7. Listen to the needs of both women and men—Women and men often want similar workplace policies and practices that support family life but are reluctant to ask for them.
  8. Reduce the “only” dynamic—Increase the representation of women and people of color so no one is the only —— at the office.
  9. Diversify networking practices—Networking is different for women. Women need to build small, intentional, and diverse networks of other women, as well as a broad network that includes men. Men need only the broad network.
  10. Create an anti-harassment culture—Offer multiple avenues for reporting sexual harassment, ensure that no one will experience retribution for reporting harassment, and institute appropriate responses to findings of sexual harassment, including counseling for less severe offenses and firing for severe ones.

These best practice ideas are adapted from the following sources:

Photo by Alvaro Reyes on Unsplash

Ten Things We Know about Gender Dynamics in Organizations

I recently had the opportunity to make a presentation to a group of senior women leaders and was reminded of the value of sitting together to review what we know about gender dynamics in organizations that create headwinds for women trying to succeed. Each of the items listed below is important in its own right, but looking at them together had a powerful impact on the women in my session, who said things like “It’s good to be reminded that it’s not just me having these experiences, and I’m not crazy.” Of course, more than then gender dynamics that we know about through scholarly research on this topic exist, but these ten stand out to me. I offer them here, along with links to their sources, for the reflection of my readers:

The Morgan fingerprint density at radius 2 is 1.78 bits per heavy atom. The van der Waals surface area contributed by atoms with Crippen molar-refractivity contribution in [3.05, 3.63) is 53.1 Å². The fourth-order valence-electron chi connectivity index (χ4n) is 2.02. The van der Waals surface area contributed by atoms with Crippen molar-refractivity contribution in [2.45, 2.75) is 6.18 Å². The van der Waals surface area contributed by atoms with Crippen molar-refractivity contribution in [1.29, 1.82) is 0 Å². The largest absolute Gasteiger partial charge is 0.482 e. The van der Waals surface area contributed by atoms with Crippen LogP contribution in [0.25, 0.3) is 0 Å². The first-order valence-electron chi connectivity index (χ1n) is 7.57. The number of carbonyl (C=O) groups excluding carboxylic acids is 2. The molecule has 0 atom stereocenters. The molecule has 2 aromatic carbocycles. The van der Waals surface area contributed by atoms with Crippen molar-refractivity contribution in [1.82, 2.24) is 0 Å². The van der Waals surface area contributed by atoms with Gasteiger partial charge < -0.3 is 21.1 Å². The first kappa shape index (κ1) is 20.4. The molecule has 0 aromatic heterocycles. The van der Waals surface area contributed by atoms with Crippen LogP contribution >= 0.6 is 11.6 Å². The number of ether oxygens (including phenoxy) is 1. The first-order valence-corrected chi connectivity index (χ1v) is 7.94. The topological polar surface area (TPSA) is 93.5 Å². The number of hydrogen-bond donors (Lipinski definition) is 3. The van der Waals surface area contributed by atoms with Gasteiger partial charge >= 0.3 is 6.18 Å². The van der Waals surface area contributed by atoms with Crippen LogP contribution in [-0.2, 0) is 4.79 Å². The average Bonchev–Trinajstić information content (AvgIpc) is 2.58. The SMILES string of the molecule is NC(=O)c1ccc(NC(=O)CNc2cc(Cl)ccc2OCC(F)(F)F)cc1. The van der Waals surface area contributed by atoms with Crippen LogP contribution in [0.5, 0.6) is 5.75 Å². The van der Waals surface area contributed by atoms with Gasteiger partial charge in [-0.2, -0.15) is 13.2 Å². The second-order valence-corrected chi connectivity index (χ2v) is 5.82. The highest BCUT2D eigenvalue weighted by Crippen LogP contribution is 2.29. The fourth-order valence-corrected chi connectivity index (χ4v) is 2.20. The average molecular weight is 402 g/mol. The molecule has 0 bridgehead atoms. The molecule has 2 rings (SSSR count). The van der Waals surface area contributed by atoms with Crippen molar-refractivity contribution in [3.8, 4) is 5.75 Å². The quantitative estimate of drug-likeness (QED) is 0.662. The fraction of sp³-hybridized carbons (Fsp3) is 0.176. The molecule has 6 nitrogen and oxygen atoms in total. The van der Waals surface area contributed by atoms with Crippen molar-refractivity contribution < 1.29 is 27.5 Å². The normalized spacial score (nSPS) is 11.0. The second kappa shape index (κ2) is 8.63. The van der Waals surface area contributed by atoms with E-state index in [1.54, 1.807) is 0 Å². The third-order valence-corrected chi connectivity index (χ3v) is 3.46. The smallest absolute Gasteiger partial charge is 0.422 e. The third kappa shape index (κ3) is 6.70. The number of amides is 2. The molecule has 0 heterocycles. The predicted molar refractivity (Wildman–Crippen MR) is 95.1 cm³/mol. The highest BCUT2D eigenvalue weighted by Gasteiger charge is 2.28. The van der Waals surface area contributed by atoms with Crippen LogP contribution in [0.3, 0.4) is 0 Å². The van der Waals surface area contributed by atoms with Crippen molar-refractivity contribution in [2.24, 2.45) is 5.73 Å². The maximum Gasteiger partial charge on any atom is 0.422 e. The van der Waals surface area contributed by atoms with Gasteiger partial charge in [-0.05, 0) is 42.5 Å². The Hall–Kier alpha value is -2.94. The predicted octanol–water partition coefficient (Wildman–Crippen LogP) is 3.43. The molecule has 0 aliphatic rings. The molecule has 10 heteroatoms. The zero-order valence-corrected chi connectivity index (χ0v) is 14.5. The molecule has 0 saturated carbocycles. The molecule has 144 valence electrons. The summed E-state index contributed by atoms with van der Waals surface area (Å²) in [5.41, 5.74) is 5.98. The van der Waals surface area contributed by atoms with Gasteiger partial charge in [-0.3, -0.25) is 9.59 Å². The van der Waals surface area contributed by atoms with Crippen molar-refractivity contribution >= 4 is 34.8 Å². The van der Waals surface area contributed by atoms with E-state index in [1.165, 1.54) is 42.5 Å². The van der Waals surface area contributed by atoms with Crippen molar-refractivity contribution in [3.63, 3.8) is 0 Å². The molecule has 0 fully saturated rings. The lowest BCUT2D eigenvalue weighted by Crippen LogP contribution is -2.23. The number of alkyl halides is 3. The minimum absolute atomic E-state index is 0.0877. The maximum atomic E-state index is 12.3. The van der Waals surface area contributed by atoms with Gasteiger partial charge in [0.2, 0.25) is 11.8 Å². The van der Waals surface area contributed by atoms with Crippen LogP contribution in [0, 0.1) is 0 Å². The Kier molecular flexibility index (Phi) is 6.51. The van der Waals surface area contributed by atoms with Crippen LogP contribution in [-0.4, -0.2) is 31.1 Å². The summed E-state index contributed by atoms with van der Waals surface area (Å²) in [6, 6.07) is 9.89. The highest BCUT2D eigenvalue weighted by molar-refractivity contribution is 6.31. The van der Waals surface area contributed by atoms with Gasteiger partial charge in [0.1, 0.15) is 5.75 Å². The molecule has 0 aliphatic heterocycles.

1. Society still holds strong cultural biases against women as leaders.
  2. Women get interrupted more than men.
  3. Women are more frequently evaluated on personal characteristics (e.g., how often they smile or are abrasive): 76 percent of women get this kind of feedback compared to 2 percent of men.
  4. Women get evaluated higher on seventeen out of nineteen leadership characteristics than men.
  5. Women face double bind challenges and walk a tightrope, such as the likeability trap, where being assertive and decisive is not likeable.
  6. Executive women who talk more than their peers are rated less competent than executive men who talk more.
  7. If a woman challenges a man’s inappropriate behavior, she is seen as a “b——.”
  8. The only —— in the office (whether regarding gender, race, or both) faces more challenges to prove him- or herself and feel heard.
  9. Women who adopt a masculine style are considered “b——es.”
  10. Masculine workplace norms discourage relationship work as a “waste of time” and value task focus and autonomy.

We can change how women are treated at work, but only when we are aware of the systemic problems. Talking about these points and more with other women is the first step.

 

Photo by Christina @ wocintechchat.com on Unsplash

Where Are the Senior Women in the Financial Sector?

The statistics on the representation of white women and women of color in the financial sector, at both management and senior levels, are grim.

Closing the Gap,” a study conducted by LeanIn.org and McKinsey & Company, looked at thirty-nine financial services companies, which employ 1.2 million people:

  • In North America, women account for fewer than one in five positions, or 19 percent, in the C-suite.
  • Women are 24 percent less likely to attain their first promotion than their male peers, even though they request promotions at the same rate.